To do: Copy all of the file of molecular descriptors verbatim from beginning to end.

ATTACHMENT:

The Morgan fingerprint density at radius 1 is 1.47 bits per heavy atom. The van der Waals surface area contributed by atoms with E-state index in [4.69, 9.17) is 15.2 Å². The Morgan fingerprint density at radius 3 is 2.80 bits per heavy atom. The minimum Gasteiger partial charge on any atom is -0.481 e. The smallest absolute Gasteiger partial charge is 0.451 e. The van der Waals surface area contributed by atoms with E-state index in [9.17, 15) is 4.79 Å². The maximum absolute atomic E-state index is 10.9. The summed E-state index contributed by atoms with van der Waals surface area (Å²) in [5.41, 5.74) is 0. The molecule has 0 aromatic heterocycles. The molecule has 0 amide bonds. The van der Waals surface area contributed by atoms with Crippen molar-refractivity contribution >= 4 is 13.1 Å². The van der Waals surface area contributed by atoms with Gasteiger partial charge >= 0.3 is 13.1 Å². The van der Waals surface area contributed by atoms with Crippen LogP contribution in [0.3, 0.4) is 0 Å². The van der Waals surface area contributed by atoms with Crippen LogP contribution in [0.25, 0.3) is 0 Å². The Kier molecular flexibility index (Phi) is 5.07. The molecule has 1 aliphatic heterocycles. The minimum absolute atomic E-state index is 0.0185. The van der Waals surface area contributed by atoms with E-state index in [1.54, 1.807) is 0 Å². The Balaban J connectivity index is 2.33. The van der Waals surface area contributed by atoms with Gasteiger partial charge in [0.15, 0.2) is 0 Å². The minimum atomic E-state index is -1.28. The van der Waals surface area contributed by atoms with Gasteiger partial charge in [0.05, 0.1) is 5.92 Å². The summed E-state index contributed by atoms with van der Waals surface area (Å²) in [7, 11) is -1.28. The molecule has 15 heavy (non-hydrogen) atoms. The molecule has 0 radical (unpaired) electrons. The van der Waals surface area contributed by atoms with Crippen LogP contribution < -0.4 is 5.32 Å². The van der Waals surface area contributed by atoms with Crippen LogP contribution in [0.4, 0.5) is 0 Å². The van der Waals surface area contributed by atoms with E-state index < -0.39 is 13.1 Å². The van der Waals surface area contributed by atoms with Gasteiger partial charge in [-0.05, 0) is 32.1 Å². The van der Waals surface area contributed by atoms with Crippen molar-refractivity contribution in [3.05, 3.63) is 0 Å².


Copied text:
The Morgan fingerprint density at radius 1 is 1.47 bits per heavy atom. The van der Waals surface area contributed by atoms with E-state index in [4.69, 9.17) is 15.2 Å². The Morgan fingerprint density at radius 3 is 2.80 bits per heavy atom. The minimum Gasteiger partial charge on any atom is -0.481 e. The smallest absolute Gasteiger partial charge is 0.451 e. The van der Waals surface area contributed by atoms with E-state index in [9.17, 15) is 4.79 Å². The maximum absolute atomic E-state index is 10.9. The summed E-state index contributed by atoms with van der Waals surface area (Å²) in [5.41, 5.74) is 0. The molecule has 0 aromatic heterocycles. The molecule has 0 amide bonds. The van der Waals surface area contributed by atoms with Crippen molar-refractivity contribution >= 4 is 13.1 Å². The van der Waals surface area contributed by atoms with Gasteiger partial charge >= 0.3 is 13.1 Å². The van der Waals surface area contributed by atoms with Crippen LogP contribution in [0.3, 0.4) is 0 Å². The van der Waals surface area contributed by atoms with Crippen LogP contribution in [0.25, 0.3) is 0 Å². The Kier molecular flexibility index (Phi) is 5.07. The molecule has 1 aliphatic heterocycles. The minimum absolute atomic E-state index is 0.0185. The van der Waals surface area contributed by atoms with E-state index in [1.54, 1.807) is 0 Å². The Balaban J connectivity index is 2.33. The van der Waals surface area contributed by atoms with Gasteiger partial charge in [0.15, 0.2) is 0 Å². The minimum atomic E-state index is -1.28. The van der Waals surface area contributed by atoms with Gasteiger partial charge in [0.05, 0.1) is 5.92 Å². The summed E-state index contributed by atoms with van der Waals surface area (Å²) in [7, 11) is -1.28. The molecule has 15 heavy (non-hydrogen) atoms. The molecule has 0 radical (unpaired) electrons. The van der Waals surface area contributed by atoms with Crippen LogP contribution < -0.4 is 5.32 Å². The van der Waals surface area contributed by atoms with Crippen LogP contribution in [0.4, 0.5) is 0 Å². The van der Waals surface area contributed by atoms with E-state index < -0.39 is 13.1 Å². The van der Waals surface area contributed by atoms with Gasteiger partial charge in [-0.05, 0) is 32.1 Å². The van der Waals surface area contributed by atoms with Crippen molar-refractivity contribution in [3.05, 3.63) is 0 Å².